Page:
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Archeologists have discovered the remains of an ancient oven during excavations at El Teul archaeological site in Zacatecas in northern Mexico.
Excavations by the National Institute of Anthropology and History (INAH) yielded a Prehispanic oven, which was used to melt copper more than 800 years ago.
“Finding the rests of the oven to melt copper is very important because it is the earliest found in Mexico and was used during Early Post Classic period, between 900 and 1200 of the Common Age,” Artdaily quoted archaeologist and co director of El Teul Archaeological Project Peter Jimenez as saying.
According to Jimenez, the oven is made of stone and masonry and bears remnants of ash and carbonized maize, used as combustible.
Studies show that El Teul was the religious center of Caxcan people, during its latest occupation.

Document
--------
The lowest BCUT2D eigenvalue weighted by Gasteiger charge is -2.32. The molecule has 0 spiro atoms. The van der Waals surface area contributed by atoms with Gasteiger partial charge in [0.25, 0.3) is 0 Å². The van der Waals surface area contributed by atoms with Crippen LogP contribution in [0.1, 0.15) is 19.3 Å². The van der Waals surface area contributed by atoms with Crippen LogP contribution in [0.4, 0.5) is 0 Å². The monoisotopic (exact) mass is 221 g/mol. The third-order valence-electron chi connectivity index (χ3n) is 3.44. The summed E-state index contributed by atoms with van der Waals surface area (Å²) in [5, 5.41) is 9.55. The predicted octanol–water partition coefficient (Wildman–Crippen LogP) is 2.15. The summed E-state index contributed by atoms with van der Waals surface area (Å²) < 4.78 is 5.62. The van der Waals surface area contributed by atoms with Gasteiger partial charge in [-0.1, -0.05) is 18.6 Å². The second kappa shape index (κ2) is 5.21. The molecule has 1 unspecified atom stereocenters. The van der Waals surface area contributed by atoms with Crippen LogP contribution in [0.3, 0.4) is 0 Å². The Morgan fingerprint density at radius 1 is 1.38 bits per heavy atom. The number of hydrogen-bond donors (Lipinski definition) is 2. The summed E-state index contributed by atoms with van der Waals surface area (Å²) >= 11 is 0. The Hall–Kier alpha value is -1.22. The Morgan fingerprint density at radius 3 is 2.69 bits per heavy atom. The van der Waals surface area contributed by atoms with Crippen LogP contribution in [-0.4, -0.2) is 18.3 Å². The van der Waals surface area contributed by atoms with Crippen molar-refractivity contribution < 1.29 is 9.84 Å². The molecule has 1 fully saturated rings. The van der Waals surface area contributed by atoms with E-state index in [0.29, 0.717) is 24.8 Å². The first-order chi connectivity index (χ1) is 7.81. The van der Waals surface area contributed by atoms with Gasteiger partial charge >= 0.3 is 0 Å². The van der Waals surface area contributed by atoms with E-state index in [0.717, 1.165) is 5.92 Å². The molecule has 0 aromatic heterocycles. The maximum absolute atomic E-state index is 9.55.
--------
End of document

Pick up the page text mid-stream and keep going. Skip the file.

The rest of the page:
“It is considered one of the earliest sites in Mesoamerica, being occupied for almost 18 centuries, from 200 BC to 1540 AD.”
Archeologists also excavated two pyramids and part of a ballgame court, as well as burials that show changes in funerary patterns of ancient dwellers.
“Both pyramids show traces that there was fire around them, and date from Epi Classic period (600-900 AD),” Jimenez explained.
Half of the ballgame court was also excavated, revealing two different constructive stages, one dating back to the Epi Classic period and the other to the Early Post Classic period (900 to 1100 CE).
According to Jimenez, some of the discovered burials belong to the “tumbas de caja” (box tombs) tradition.
“These tombs date from 200-500 of the Common Era, and give account of changes in funerary patterns; passing from shaft tombs to box burials refers to the moment when cultures from Western Mexico begin to integrate with those from Bajio and Mexico Valley.”